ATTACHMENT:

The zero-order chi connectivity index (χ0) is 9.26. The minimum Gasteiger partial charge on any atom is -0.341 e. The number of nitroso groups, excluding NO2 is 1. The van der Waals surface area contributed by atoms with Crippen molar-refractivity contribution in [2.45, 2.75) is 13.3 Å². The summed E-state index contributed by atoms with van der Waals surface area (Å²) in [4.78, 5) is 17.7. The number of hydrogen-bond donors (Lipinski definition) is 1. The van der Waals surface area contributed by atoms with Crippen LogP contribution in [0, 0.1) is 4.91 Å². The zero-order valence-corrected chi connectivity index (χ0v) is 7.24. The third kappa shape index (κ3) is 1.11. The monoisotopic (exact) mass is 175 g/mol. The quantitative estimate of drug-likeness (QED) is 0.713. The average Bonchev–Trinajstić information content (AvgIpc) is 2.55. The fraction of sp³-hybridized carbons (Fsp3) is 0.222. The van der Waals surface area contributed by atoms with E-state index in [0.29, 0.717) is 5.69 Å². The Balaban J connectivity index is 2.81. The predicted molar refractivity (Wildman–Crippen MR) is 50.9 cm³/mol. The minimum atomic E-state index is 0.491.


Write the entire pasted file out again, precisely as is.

The zero-order chi connectivity index (χ0) is 9.26. The minimum Gasteiger partial charge on any atom is -0.341 e. The number of nitroso groups, excluding NO2 is 1. The van der Waals surface area contributed by atoms with Crippen molar-refractivity contribution in [2.45, 2.75) is 13.3 Å². The summed E-state index contributed by atoms with van der Waals surface area (Å²) in [4.78, 5) is 17.7. The number of hydrogen-bond donors (Lipinski definition) is 1. The van der Waals surface area contributed by atoms with Crippen LogP contribution in [0, 0.1) is 4.91 Å². The zero-order valence-corrected chi connectivity index (χ0v) is 7.24. The third kappa shape index (κ3) is 1.11. The monoisotopic (exact) mass is 175 g/mol. The quantitative estimate of drug-likeness (QED) is 0.713. The average Bonchev–Trinajstić information content (AvgIpc) is 2.55. The fraction of sp³-hybridized carbons (Fsp3) is 0.222. The van der Waals surface area contributed by atoms with E-state index in [0.29, 0.717) is 5.69 Å². The Balaban J connectivity index is 2.81. The predicted molar refractivity (Wildman–Crippen MR) is 50.9 cm³/mol. The minimum atomic E-state index is 0.491.